Preparation for first milling

HumBurner

HumBurner

ArboristSite Operative
Joined
Dec 23, 2018
Messages
328
Location
SoHum
Thanks to you both for the replies.

Yes, I'm familiar with the Progressive method and implement it myself. I only rarely use depth gauges, and mostly file by feel of cut.

I must have missed the part where motor power also influences things, which does make sense.

I'll keep playing with the depths and see what works best. Normally that would be fun, but I'm on a time crunch and having to put some things by the wayside. Not ideal, but it's where I'm at.

I picked up a used but good shape shop-sized bandsaw yesterday. With a thicker blade and modified guard, it should be ideal for ripping down boards and saving the chainsaw.


Cheers!
 
HumBurner

HumBurner

ArboristSite Operative
Joined
Dec 23, 2018
Messages
328
Location
SoHum
I just wanted to update this briefly.

Got out a couple days ago and finished the bigger end of the first tree. With way less rot to contend with, especially the hiding holes of termites, the log went way quicker. It was also about half the length.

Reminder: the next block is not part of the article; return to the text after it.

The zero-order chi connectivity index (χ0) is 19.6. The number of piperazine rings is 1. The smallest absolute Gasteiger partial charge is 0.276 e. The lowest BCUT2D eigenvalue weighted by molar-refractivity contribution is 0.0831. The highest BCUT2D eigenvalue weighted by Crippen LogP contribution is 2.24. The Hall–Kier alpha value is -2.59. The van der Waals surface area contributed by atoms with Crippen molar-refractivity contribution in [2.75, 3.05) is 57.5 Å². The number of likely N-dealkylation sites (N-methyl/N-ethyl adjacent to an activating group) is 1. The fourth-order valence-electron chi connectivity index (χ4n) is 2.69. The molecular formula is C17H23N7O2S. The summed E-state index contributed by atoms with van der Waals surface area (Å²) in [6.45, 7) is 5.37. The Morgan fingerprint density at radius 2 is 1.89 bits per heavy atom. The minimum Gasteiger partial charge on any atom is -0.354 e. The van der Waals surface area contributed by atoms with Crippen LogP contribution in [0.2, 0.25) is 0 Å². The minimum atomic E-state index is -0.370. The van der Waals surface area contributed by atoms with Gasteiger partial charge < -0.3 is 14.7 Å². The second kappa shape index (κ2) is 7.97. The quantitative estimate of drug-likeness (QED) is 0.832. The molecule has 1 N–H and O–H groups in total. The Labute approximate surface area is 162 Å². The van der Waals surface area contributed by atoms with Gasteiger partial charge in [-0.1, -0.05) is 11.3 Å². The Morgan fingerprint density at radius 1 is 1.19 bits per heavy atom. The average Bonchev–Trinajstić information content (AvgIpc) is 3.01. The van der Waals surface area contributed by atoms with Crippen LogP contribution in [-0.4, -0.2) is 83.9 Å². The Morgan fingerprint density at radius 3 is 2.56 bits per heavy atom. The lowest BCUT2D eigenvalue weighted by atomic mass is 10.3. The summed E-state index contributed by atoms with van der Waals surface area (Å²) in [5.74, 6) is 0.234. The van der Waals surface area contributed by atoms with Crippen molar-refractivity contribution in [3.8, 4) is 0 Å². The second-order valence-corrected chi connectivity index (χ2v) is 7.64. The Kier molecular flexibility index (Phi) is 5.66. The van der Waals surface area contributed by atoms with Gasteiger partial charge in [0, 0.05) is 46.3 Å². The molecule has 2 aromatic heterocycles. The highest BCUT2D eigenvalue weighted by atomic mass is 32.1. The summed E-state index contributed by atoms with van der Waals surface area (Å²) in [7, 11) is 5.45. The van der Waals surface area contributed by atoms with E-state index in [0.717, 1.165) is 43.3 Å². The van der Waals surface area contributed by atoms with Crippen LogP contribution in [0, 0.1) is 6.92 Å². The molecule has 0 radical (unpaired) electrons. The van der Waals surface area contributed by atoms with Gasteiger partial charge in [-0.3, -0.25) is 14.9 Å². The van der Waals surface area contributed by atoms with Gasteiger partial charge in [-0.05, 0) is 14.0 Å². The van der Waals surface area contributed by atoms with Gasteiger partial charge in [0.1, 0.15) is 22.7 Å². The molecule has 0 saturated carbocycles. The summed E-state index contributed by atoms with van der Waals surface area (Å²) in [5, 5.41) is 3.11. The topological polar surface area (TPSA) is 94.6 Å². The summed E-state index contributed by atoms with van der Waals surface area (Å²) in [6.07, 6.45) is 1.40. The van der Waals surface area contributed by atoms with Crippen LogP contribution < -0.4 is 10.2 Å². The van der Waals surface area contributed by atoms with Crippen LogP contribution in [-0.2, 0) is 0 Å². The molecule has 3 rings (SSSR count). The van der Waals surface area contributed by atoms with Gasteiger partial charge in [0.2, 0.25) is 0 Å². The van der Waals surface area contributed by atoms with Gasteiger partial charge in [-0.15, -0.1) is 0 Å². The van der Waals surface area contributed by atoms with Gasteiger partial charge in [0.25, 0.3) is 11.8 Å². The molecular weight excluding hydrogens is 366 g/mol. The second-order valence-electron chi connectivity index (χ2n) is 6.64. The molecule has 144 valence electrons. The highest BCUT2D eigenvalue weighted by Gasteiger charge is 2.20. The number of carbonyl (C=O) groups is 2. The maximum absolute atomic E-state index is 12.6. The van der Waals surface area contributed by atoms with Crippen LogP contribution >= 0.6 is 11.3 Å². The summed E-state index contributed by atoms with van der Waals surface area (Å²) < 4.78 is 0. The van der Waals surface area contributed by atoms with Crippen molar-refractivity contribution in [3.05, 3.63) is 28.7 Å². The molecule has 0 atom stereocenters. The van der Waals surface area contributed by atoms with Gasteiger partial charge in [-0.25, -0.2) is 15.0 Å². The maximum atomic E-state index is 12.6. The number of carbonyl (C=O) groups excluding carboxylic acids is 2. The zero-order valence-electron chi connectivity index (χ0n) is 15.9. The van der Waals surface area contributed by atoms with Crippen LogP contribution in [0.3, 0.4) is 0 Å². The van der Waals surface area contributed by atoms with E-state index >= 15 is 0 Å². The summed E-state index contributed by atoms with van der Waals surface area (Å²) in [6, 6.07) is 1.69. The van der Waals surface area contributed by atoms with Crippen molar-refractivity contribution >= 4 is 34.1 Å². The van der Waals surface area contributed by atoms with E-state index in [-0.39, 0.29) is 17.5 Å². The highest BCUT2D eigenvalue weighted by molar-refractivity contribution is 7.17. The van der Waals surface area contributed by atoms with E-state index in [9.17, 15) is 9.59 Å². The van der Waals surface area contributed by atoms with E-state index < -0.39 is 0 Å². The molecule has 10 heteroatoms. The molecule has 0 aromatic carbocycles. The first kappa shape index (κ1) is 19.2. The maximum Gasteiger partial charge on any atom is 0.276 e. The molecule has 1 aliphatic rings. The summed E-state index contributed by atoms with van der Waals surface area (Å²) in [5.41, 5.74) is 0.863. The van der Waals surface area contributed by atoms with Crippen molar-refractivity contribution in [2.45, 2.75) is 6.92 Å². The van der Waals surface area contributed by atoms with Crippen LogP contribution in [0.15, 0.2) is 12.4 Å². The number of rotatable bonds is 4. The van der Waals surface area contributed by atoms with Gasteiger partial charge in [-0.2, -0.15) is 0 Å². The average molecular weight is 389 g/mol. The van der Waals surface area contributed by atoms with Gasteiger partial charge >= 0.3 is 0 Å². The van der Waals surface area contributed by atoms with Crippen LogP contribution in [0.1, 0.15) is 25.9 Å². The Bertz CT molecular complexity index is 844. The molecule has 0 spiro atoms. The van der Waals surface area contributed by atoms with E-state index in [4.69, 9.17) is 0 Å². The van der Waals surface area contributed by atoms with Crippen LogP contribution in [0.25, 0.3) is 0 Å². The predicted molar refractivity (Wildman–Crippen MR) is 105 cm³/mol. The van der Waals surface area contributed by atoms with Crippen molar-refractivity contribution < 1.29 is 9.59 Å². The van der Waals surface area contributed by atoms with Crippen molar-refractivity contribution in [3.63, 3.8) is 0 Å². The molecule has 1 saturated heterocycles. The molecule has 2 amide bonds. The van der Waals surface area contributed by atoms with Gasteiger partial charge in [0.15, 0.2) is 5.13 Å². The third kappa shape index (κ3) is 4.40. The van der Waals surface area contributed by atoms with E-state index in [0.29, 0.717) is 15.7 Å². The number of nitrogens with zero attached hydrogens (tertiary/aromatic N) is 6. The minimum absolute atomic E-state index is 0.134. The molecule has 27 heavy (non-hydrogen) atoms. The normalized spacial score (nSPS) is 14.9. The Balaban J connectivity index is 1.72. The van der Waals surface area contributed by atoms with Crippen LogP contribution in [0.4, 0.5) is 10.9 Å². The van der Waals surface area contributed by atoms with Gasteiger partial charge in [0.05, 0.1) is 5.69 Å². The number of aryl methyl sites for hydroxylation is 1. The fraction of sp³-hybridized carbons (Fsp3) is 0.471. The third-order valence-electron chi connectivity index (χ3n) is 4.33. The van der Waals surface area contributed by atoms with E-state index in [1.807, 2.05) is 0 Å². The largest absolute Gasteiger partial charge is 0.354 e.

Using two rails over three drastically changed all aspects for the better. Got 8 3.5x3.5 posts (rough), 7 1.5x6s, and a couple of good end pieces to mill down another day.

I feel like I gained a better feel for the whole process. Adding an extra skid thrust helped some.


Back to the chain filing issue I encountered. The 13/64ths file did not work like I had hoped. I silenced my mind and trudged ahead with wallowing out the gullet with the 7/32s file. Depths dropped a lick or three. The chain fed better than the grind from Bailey's new. The surface of the boards feels smoother. The chain held sharpness longer, despite still getting into silica.

Today the lady and I are going to make some bat boxes and seedling planters. I'm thinking by the end of the week our outdoor work table may get built. My shed will just have to wait, unless we go back into drought.
 
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